California is an at-will employment state, which means that employers can terminate employees without cause. Even though that might seem like it’s a free-for-all when it comes to termination, it isn’t. There are certain exclusions that apply to terminations and other negative employment actions.
Employers aren’t allowed to retaliate against employees who participate in specific activities, including reporting discrimination, harassment or criminal activity or cooperating with investigations.
How can your employer prevent retaliation?
An employer’s policies can help prevent retaliation. The expectations for all employees should be clearly outlined, as should the rules and disciplinary procedures for the company. Having everything in writing can help everyone know exactly what’s expected. This also shows that the policies are established for everyone in the company.
Additionally, employers should establish an open-door policy so employees can come to them about any issues that are occurring. The employees should know that they can do this without fear. This enables the employer to investigate the issues before they get out of hand.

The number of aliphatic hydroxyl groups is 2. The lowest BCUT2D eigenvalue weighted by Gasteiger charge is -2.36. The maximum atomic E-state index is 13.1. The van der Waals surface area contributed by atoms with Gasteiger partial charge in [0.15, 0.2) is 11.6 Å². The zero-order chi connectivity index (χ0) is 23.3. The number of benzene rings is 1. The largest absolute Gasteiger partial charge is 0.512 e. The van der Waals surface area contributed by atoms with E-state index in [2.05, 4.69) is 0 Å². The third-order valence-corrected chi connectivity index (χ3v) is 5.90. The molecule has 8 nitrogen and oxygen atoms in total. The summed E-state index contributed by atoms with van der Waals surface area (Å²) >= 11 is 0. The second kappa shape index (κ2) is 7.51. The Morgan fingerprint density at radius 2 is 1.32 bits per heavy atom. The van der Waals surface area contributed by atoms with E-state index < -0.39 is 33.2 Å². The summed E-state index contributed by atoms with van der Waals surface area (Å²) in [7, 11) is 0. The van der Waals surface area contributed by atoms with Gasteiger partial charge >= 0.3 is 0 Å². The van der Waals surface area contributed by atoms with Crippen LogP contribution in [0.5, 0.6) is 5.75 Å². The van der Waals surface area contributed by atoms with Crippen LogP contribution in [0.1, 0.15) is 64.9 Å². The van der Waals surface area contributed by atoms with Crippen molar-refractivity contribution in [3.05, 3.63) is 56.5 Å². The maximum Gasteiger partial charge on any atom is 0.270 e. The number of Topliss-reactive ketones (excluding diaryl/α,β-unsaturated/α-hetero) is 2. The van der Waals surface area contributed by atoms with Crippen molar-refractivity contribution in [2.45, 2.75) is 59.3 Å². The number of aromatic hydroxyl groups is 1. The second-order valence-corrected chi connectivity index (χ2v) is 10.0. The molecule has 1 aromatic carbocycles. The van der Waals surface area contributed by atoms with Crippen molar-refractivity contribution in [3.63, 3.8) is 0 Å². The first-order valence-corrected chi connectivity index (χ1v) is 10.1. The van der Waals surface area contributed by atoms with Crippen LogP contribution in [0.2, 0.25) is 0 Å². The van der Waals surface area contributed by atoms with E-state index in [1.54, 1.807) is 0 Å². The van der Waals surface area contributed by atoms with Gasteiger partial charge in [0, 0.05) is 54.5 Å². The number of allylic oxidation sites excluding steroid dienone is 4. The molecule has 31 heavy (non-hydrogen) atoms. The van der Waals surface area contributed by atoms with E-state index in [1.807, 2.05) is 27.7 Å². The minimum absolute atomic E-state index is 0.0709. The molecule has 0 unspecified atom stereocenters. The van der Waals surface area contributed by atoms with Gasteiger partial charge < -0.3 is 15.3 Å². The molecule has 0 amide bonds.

As an employee, you should remember that participating in a protected activity doesn’t mean you can’t be terminated or face disciplinary action. Instead, it means that you can’t face those negative employment actions because of the protected activity.
No employee should have to deal with retaliation in the workplace. If you’ve been subjected to any form of negative employment actions because you participated in a protected activity related to work, you may have legal options available. Having legal guidance can help you determine the best option for addressing these issues and protecting your rights.